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All international agreements recognise that sustainable development, equity and poverty alleviation are preconditions for the substantial societal and technological transformations required to limit global warming to 1.5°C. A growing body of literature indicates that while climate change undermines the progress of Sustainable Development Goals (SDGs), climate actions also pose several trade-offs with them. Climate adaptation has a largely synergistic relationship with SDGs across various socio-economic contexts. However, climate mitigation’s relationship with SDGs is far more complex. While the need to decarbonise is universal, the pathways to deliver deep decarbonisation vary across contexts and scales and are located within the local socio-economic realities besides local environmental factors. This paper argues that (1) climate mitigation measures in countries like India – with rising income inequality and high social diversity in caste, religion and region – need a tailored assessment approach, (2) carefully mediating climate mitigation measures – like deep decarbonisation – at the local level is crucial to enable transformative change required to meet the Paris Agreement and the UN Agenda 2030, (3) enabling ‘just’ deep decarbonisation or SDG-enabled decarbonisation at the local level requires addressing unmet needs of the vulnerable population even at the cost of increased emissions, and (4) sector-specific decarbonisation strategies at the national level must be translated into the local area’s social, economic, environmental and institutional realities. This paper grounds this approach using the example of the transport sector and applies it in a mid-sized city of India, Udaipur, to illustrate the argument.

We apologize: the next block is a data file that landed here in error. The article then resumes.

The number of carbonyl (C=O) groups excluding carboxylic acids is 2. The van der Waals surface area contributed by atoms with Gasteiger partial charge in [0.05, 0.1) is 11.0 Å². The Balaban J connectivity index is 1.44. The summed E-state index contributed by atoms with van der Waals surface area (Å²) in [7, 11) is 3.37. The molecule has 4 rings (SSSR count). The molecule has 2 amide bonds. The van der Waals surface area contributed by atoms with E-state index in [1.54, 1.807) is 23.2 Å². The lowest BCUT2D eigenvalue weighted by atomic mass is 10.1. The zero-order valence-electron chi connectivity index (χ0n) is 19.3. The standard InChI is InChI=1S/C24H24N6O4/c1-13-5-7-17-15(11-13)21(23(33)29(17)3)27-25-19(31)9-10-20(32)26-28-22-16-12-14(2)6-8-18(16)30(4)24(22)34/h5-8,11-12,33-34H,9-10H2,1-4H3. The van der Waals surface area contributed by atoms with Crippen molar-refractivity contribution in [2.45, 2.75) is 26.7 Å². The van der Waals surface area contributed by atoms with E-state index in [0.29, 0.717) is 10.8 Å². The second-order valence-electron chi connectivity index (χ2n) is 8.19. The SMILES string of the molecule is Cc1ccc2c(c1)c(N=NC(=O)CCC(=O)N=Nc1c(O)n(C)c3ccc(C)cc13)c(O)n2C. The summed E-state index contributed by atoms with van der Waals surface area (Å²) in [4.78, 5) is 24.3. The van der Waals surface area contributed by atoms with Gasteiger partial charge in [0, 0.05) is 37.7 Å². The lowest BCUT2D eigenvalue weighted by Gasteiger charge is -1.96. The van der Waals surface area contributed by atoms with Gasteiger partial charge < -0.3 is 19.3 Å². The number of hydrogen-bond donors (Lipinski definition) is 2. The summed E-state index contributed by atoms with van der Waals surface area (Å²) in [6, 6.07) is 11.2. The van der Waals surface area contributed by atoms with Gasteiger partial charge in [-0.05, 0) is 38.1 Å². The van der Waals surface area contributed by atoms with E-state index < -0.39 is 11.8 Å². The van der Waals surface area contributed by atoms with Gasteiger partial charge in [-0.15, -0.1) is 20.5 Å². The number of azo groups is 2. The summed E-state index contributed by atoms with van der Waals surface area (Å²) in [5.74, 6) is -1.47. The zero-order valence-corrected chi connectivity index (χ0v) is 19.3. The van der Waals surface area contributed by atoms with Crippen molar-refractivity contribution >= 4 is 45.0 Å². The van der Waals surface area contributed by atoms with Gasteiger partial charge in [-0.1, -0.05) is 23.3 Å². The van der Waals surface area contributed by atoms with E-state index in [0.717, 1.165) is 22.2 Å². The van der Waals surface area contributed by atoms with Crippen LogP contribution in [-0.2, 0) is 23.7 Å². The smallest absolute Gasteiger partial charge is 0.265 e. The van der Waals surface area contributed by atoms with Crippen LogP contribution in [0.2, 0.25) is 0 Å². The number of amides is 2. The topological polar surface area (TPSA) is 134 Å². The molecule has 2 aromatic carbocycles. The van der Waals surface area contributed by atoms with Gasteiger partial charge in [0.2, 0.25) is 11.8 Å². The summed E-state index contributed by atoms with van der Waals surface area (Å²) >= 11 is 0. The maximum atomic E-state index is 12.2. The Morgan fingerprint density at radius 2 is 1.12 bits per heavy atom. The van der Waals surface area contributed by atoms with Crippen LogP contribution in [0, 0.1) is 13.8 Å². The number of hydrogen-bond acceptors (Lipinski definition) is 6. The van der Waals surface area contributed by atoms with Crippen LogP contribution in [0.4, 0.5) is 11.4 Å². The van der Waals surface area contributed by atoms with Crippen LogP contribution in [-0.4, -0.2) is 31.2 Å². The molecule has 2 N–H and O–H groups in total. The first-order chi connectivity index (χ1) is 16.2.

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This piece elaborates on a ‘new way of thinking’ (Einstein, 1946) that would contribute to overcoming the challenge of climate change and its impacts. This ‘new way’ will have us go beyond using facts and figures alone to persuade and cajole. It will have us stretching our moral imagination (Johnson, 2016) and empathising with people very different from ourselves. It will have us investing in processes of exchange which support the co-creation of knowledge and the future we want together.